The Hwange National Park (formerly Wankie National Park ), with 14,651 km ², the largest National Park in Zimbabwe. The park is located in the west of the country in the foothills of the Kalahari to the border with Botswana 200 km northwest of the city of Bulawayo. The park, in which a dense animal population lives, is one of the most outstanding wildlife areas of the country. He is part of the Kavango - Zambezi Transfrontier Conservation Area.
The area is said to have served in the 19th century as a stately hunting grounds for the king Mzilikazi. Already in 1928, the area was found to be wildlife reserve by the British colonial administration under protection. In 1930 he was awarded the status of a national park. Named the National Park after a local tribal leader.
Abiotic environmental factors
The National Park is located in the transition region of the Kalahari desert in the southwest to more humid savannas in the Northeast. The altitude ranges from 938 meters to 1152 meters. About two- thirds of the area is occupied by sand soils, which are divided by fixed dunes and dry fallen, extending to the southwest river valleys. Under the Sand is a hardpan layer. In the north the soils of a pending bedrock arose, this part drained to the north and the Zambesi.
The annual rainfall is about 655 mm, decreasing to the southwest. The rain falls mainly during the months of November to March. The waters are often only temporary, it accumulates in salt. The hottest temperatures will be reached before the rainy season, in October. June and July are the coldest months, occasional light frost can occur.
Vegetation and Flora
The vegetation changes analogous to precipitation from arid southwest to wooded north-east. On the dry, hardened by hardpan sandy soils there is grassland with individual camel thorn acacia (Acacia erioloba ). The East is covered dense at higher trees, they Baikiaea plurijuga, Baikiaea africana, Guibourtia coleosperma and Pterocarpus angolensis find. In the understory grow Terminalia sericea, Combretum and Acacia species. In the north, with better water and soil conditions, mopane forest grows with Mopane ( Colophospermum mopane ), Combretum and Commiphora species.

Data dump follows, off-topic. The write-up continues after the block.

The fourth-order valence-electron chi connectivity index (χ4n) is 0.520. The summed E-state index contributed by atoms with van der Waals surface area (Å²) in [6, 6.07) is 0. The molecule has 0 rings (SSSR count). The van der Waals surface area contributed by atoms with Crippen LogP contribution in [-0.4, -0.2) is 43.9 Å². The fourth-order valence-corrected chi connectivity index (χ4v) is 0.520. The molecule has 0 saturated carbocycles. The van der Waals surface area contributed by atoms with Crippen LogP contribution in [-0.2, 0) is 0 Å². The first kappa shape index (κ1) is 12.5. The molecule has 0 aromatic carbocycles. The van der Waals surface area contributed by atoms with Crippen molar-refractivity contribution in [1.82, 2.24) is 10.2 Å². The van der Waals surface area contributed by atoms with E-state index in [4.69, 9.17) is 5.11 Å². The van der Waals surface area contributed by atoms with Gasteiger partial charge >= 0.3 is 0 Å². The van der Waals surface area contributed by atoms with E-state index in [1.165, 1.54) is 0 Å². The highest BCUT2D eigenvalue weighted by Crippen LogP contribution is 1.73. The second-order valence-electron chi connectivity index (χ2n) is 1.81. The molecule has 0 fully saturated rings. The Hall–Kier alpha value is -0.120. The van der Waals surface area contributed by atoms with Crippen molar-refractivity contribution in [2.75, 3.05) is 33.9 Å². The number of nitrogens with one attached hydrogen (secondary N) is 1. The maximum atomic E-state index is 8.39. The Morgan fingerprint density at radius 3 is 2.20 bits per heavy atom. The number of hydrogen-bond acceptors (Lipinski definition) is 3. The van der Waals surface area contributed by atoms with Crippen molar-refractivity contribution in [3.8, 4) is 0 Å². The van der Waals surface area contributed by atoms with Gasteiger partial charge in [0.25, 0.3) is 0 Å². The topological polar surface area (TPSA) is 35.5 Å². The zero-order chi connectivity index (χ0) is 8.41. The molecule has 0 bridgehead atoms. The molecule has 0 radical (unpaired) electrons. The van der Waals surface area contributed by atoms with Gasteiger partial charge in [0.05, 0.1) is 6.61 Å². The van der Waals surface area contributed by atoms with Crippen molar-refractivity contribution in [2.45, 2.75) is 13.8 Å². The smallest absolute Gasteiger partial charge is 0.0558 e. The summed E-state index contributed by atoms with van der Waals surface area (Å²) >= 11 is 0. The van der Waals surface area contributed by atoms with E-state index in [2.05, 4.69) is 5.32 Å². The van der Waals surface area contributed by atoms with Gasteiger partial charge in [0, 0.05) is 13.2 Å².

In the park there are populations of African elephants (Loxodonta africana), African buffalo (Syncerus caffer ), giraffe (Giraffa camelopardalis), Burchell's zebra (Equus burchelli ), hippos (Hippopotamus amphibius), desert warthog ( Phacochoerus aethiopicus ), a large number of antelope, including wildebeest, greater kudu (Tragelaphus strepsiceros ), impala (Aepyceros melampus ) and sable antelope ( Hippotragus niger). Other local mammals include lions (Panthera leo), leopards (Panthera pardus ), cheetah (Acinonyx jubatus ), African wild dogs (Lycaon pictus ) and two hyena species.
Existing bird species depending on the season finches ( Estrildidae ) KGirlitze ( Serinus ), pigeons ( Columbidae ), collar Francolin ( Francolinus francolinus ), guinea fowl ( Numididae ), sandgrouse ( Pteroclididae ) and starlings ( Sturnidae ) during the dry season. During the rainy season, cuckoos ( Cuculidae ), swallows ( Hirundinidae ), sailors hold ( Apodidae ), flycatchers ( Muscicapidae ), Nightjar ( Caprimulgus ), Nile geese ( Alopochen aegyptiacus ), Rotschnabelenten (Anas erythrorhyncha ) and bump gloss geese ( Sarkidiornis melanotos ) on there.
Existing raptors are jugglers (terathopius Ecaudatus ) and Lappet-faced Vulture ( Torgos tracheliotus ) Bengalgeier (Gyps bengalensis ), Vulture ( Gyps coprotheres ), wool -headed Vulture ( Trigonoceps occipital ) and cap Vulture ( Necrosyrtes monachus).
To obtain the livestock during the dry season, 62 artificial water sources were drilled. Migratory movements of animals in the humid northeast, the Gwayi River are interrupted by settlements. In addition, the park is fenced to curb the transmission of foot-and -mouth disease.
The stock of elephants was estimated in 1930 at 2,000 to 4,000 animals. By 1985, the number had increased to 12,000 to 14,000 animals. In 2006, the estimates 30,000 to 40,000 elephants. The population is also supported by the artificial water points in dry years, the mortality rate increases significantly, however. Local cause the elephants changes and disturbances of the vegetation.